The Village of Kings Point’s proposed park for East Shore Road could be completed before the end of the year, project managers told trustees at a Thursday night board meeting, with bid documents slated to go out this month.
Chic Voorhis, a representative from the environmental planning firm Nelson, Pope & Voorhis, said they are finalizing a bid package to secure landscapers who would work to remove and manage invasive plants to make East Shore Park possible.
“We’ve been working with the village attorney to come up with the necessary specifications,” Voorhis said. “The plans are in fact complete – we are just working out some of the language for the bid documents and we expect to get that out within the next week or two.”
Voorhis said the removal and control of invasive plant species would likel take place in March, April and possibly part of May. New plantings could potentially overlap with that period and continue through June, he said, with further support and “tune-ups” following in the months safter.
“I would expect this to all be wrapped up by Nov. 30 this year,” Voorhis said, adding that it would be wise to monitor for returning invasive species afterward.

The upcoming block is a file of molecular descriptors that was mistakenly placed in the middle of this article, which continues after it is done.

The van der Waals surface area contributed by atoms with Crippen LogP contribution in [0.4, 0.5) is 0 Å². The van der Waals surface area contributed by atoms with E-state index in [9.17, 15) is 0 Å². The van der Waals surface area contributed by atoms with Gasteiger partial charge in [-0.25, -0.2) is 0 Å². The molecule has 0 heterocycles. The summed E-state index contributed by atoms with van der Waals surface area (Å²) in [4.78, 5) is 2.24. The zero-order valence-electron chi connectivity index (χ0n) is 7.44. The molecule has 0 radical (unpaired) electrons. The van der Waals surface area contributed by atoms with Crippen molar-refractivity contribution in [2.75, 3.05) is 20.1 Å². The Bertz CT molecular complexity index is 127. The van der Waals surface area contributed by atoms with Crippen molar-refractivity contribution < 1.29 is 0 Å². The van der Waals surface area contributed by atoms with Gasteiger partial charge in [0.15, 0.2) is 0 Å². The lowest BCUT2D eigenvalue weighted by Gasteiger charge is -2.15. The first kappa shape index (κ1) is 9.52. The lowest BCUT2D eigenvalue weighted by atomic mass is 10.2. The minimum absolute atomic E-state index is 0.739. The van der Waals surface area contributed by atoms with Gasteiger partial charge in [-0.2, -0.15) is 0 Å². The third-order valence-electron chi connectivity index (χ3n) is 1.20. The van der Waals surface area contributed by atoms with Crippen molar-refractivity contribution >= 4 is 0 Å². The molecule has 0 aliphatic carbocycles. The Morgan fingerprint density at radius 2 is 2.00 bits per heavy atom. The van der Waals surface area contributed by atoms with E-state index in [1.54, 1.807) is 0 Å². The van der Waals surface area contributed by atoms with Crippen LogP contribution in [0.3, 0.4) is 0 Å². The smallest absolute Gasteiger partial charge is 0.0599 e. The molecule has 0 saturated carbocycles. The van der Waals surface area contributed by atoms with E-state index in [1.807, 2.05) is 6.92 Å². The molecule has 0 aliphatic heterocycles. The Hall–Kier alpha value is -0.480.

What might not be wrapped up by year’s end are questions over compensation to former property owners whose property was acquired for the creation of a six-acre passive park.
Kings Point trustees had adopted a resolution almost two years ago authorizing the village to acquire waterfront land on Manhasset Bay via eminent domain in hopes of beautifying the area and improving the view.
Stephen Limmer, the village attorney, said there are still disputes from 12 of the 20 original property owners over how much the property is worth and thus how much they should be compensated – but that there will still be a park regardless.
“The village owns the property. That’s not an issue,” Limmer said on Friday. “The only issue is what the fair market value was.”
Limmer said the village hired Harvey Besunder as outside counsel on the matter late last year and that both sides will meet to give each other their appraisals on April 15.
As for how long it can take or how much it could cost the village, Limmer said it’s unclear.
“There’s so many ways this could go,” Limmer said. “It’s pure speculation as to what the total fees are going to be and what the judges are going to do.”